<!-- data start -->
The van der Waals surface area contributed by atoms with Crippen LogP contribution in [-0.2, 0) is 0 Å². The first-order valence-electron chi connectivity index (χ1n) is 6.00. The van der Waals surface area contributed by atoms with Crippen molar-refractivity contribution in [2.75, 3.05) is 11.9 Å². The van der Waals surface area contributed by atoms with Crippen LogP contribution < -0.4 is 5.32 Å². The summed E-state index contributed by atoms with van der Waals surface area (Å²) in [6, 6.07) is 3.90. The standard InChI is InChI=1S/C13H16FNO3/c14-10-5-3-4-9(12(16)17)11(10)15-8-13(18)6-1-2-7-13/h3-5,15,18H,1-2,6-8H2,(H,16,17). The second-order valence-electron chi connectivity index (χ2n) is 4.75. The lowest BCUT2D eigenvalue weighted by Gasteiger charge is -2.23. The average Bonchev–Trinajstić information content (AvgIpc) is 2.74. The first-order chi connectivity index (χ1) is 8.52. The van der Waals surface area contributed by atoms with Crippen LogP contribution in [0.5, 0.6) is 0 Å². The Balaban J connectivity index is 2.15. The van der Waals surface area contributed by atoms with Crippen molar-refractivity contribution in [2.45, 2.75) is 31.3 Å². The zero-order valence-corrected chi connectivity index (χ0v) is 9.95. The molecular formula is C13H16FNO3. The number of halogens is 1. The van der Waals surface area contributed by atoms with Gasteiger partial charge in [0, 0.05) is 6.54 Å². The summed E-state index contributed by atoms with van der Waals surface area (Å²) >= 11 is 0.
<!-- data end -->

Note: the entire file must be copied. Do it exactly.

The van der Waals surface area contributed by atoms with Crippen LogP contribution in [-0.2, 0) is 0 Å². The first-order valence-electron chi connectivity index (χ1n) is 6.00. The van der Waals surface area contributed by atoms with Crippen molar-refractivity contribution in [2.75, 3.05) is 11.9 Å². The van der Waals surface area contributed by atoms with Crippen LogP contribution < -0.4 is 5.32 Å². The summed E-state index contributed by atoms with van der Waals surface area (Å²) in [6, 6.07) is 3.90. The standard InChI is InChI=1S/C13H16FNO3/c14-10-5-3-4-9(12(16)17)11(10)15-8-13(18)6-1-2-7-13/h3-5,15,18H,1-2,6-8H2,(H,16,17). The second-order valence-electron chi connectivity index (χ2n) is 4.75. The lowest BCUT2D eigenvalue weighted by Gasteiger charge is -2.23. The average Bonchev–Trinajstić information content (AvgIpc) is 2.74. The first-order chi connectivity index (χ1) is 8.52. The van der Waals surface area contributed by atoms with Crippen LogP contribution in [0.5, 0.6) is 0 Å². The Balaban J connectivity index is 2.15. The van der Waals surface area contributed by atoms with Crippen molar-refractivity contribution in [2.45, 2.75) is 31.3 Å². The zero-order valence-corrected chi connectivity index (χ0v) is 9.95. The molecular formula is C13H16FNO3. The number of halogens is 1. The van der Waals surface area contributed by atoms with Gasteiger partial charge in [0, 0.05) is 6.54 Å². The summed E-state index contributed by atoms with van der Waals surface area (Å²) >= 11 is 0.